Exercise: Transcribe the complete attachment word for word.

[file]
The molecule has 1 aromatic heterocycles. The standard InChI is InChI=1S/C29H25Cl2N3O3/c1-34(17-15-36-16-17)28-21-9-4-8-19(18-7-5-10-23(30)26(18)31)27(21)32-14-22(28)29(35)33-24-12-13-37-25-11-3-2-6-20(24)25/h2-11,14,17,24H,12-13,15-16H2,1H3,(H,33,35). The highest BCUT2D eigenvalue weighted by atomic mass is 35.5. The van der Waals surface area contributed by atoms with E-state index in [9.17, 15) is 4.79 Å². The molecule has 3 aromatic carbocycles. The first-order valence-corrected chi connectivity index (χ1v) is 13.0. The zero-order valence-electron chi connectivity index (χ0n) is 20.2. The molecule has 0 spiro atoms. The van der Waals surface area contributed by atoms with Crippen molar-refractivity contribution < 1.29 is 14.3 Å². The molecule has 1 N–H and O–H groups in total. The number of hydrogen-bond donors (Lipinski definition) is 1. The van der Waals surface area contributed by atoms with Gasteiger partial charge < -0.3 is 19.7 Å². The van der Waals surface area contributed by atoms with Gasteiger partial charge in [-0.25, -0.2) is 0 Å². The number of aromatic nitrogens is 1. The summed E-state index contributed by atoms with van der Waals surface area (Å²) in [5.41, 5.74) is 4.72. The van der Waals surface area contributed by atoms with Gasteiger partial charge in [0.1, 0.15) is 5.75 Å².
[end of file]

The molecule has 1 aromatic heterocycles. The standard InChI is InChI=1S/C29H25Cl2N3O3/c1-34(17-15-36-16-17)28-21-9-4-8-19(18-7-5-10-23(30)26(18)31)27(21)32-14-22(28)29(35)33-24-12-13-37-25-11-3-2-6-20(24)25/h2-11,14,17,24H,12-13,15-16H2,1H3,(H,33,35). The highest BCUT2D eigenvalue weighted by atomic mass is 35.5. The van der Waals surface area contributed by atoms with E-state index in [9.17, 15) is 4.79 Å². The molecule has 3 aromatic carbocycles. The first-order valence-corrected chi connectivity index (χ1v) is 13.0. The zero-order valence-electron chi connectivity index (χ0n) is 20.2. The molecule has 0 spiro atoms. The van der Waals surface area contributed by atoms with Crippen molar-refractivity contribution < 1.29 is 14.3 Å². The molecule has 1 N–H and O–H groups in total. The number of hydrogen-bond donors (Lipinski definition) is 1. The van der Waals surface area contributed by atoms with Gasteiger partial charge < -0.3 is 19.7 Å². The van der Waals surface area contributed by atoms with Gasteiger partial charge in [-0.25, -0.2) is 0 Å². The number of aromatic nitrogens is 1. The summed E-state index contributed by atoms with van der Waals surface area (Å²) in [5.41, 5.74) is 4.72. The van der Waals surface area contributed by atoms with Gasteiger partial charge in [0.1, 0.15) is 5.75 Å².